January 27, 2023
Brazil does not have the most expensive gasoline in the world

Brazil does not have the most expensive gasoline in the world

NS gas price Aroused consumer complaints – a liter can cost up to BRL 8, according to a survey by the ANP (National Agency for Petroleum, Natural Gas and Biofuels). However, Brazil is far from having the most expensive fuel in the world. According to the consulting data GlobalPetrol أسعار PricesThere are 75 countries with higher prices than Brazil.

However, the weight of gasoline for Brazilians is greater than for citizens of other countries. Here, filling a 40-liter tank with gasoline is equivalent to 11% of the average salary. In countries like Norway and Denmark – which are among the countries with the most expensive gasoline – a full tank equates to less than 2% of the average monthly income.

GlobalPetrolPrices are updated weekly with prices in dollars. Values ​​collected by UOL Refers to November 15, converted into Brazilian Real taking into account the November 18 quote in the Central Bank calculator (1 USD = 5.55 Brazilian Real).

The five countries with the most expensive liter of gasoline

  • 1º – Hong Kong – 2.63 USD, or 14.59 BRL
  • 2nd place – Netherlands – $2.26, or 12.53 BRL
  • 3rd place – Norway – 2.205 USD or 12.20 BRL
  • Fourth – Israel – $2,202 or 12.20 BRL
  • Fifth place – Denmark – 2.15 US dollars, or 11.92 Brazilian reals

Countries with similar prices to Brazil

  • 74th place – Jamaica – 1.27 USD or 7.04 BRL
  • 75 – South Africa – 1.26 US dollars, or 6.98 Brazilian reals
  • 76 – Brazil – 1.24 US dollars, or 6.88 Brazilian reals
  • 77 – Philippines – $1.23, or 6.82 BRL
  • 78th place – Thailand – $1,229, or 6.82 BRL

Where is the cheapest fuel?

  • 164º – Algeria – 0.33 USD or 1.83 BRL
  • 165º – Angola – 0.27 USD, or 1.50 BRL
  • 166th place – Syria – 0.23 US dollars or 1.27 Brazilian real
  • 167th place – Iran – 0.06 US dollars, or 0.33 Brazilian real
  • 168 degrees – Venezuela – 0.000 USD (0.10 bolivars), or 0.12 BRL

Why do you weigh more for Brazilians?

Although the gasoline sold in Brazil is not among the most expensive on the planet, it weighs more in the monthly income of citizens here than in other countries.

In Brazil, the cost of filling a 40-liter tank with gasoline is R$275.20, considering the price published by GlobalPetroPrices. This corresponds to 11% of the average monthly salary of Brazilians, which is R$2,489 according to IBGE (Brazilian Institute of Geography and Statistics).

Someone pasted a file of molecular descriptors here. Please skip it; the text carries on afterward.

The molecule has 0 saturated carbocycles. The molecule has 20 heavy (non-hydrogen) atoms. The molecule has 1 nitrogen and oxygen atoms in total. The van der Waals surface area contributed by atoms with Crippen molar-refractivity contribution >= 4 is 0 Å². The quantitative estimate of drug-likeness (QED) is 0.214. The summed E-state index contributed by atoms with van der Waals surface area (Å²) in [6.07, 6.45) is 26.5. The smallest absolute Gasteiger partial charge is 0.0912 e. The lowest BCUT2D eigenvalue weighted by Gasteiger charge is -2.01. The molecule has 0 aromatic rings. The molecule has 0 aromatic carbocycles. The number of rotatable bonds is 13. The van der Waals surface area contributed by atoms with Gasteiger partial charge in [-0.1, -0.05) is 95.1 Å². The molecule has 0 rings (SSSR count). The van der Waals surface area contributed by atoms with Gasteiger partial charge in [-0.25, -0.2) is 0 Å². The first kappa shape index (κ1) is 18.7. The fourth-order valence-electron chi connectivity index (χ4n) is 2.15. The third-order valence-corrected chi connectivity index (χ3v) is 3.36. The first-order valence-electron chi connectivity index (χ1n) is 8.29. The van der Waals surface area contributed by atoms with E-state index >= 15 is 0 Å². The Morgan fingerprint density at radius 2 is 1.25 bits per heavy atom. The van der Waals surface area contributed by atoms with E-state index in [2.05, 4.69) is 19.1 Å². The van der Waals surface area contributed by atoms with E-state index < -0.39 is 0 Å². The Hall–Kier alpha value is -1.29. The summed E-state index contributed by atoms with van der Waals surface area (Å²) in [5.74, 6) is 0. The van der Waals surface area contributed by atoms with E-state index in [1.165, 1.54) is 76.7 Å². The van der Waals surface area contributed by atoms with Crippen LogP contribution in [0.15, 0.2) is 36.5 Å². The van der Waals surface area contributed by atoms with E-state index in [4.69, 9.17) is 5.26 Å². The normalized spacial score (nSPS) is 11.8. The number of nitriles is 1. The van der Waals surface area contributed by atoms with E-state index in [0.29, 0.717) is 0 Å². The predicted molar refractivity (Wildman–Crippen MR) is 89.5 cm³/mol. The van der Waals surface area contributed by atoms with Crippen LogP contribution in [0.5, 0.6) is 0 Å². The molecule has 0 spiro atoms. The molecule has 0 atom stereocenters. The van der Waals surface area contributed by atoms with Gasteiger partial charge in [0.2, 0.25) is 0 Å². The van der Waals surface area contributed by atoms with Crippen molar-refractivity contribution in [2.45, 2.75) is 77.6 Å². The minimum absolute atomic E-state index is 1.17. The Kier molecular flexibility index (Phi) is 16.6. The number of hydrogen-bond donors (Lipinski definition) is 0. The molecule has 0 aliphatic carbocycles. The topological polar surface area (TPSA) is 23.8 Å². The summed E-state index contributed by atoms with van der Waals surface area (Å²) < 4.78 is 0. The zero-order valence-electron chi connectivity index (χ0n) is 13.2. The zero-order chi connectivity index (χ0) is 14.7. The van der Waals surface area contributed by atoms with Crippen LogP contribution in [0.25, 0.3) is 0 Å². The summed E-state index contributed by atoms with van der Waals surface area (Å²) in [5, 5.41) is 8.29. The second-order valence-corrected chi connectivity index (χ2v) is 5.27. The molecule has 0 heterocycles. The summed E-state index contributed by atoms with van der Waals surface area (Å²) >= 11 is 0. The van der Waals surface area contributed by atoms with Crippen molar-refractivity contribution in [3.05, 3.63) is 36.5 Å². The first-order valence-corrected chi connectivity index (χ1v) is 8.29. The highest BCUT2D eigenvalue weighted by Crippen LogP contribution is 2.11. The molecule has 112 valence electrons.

In countries like Norway and Denmark, which are among the countries with more expensive fuel, citizens get a higher monthly income. Therefore, even if the price of gasoline is higher, refueling ends up weighing less on the monthly budget.

According to the site Trade EconomicsThe average salary in Norway is 31,865 BRL (or 50,750 NOK) per month. Thus, the full tank (488 R$) represents only 1.53% of the income.

In Denmark, the ratio is even lower: with an average income of R$36,049 (or DKK 42,592), filling a car with 40 liters of gasoline (476.80 BRL) means spending 1.32% of the salary.

price and income

Raphael Scheuer, professor of finance at FGV (Fundação Getúlio Vargas) in São Paulo, says this reasoning is also valid for other products.

In Scandinavia, for example, the tax burden is high, as is the income. Therefore, in addition to gasoline, other products (beer, rice, etc.) are more expensive.
Raphael Schuser, from FGV

According to him, in the case of gasoline, several factors can influence the price: proximity to the production site; What is the framework of oil refining (fuel production); and product taxes.

In Brazil, the price composition is as follows, according to Petrobras:

  • 2.33 Brazilian Real – Petrobras bonus
  • BRL 1.77 – ICMS, state tax
  • 1.20 Brazilian Real – the value of ethanol mixed with gasoline
  • 0.77 Brazilian Real – Distribution and Resale
  • 0.69 Brazilian Real – Federal Tax

Since 2016, Petrobras Update prices Petroleum products by value in the international market in dollars. As the value of the US currency rose and oil rose, so did the value of gasoline and more fuel, such as diesel and cooking gas.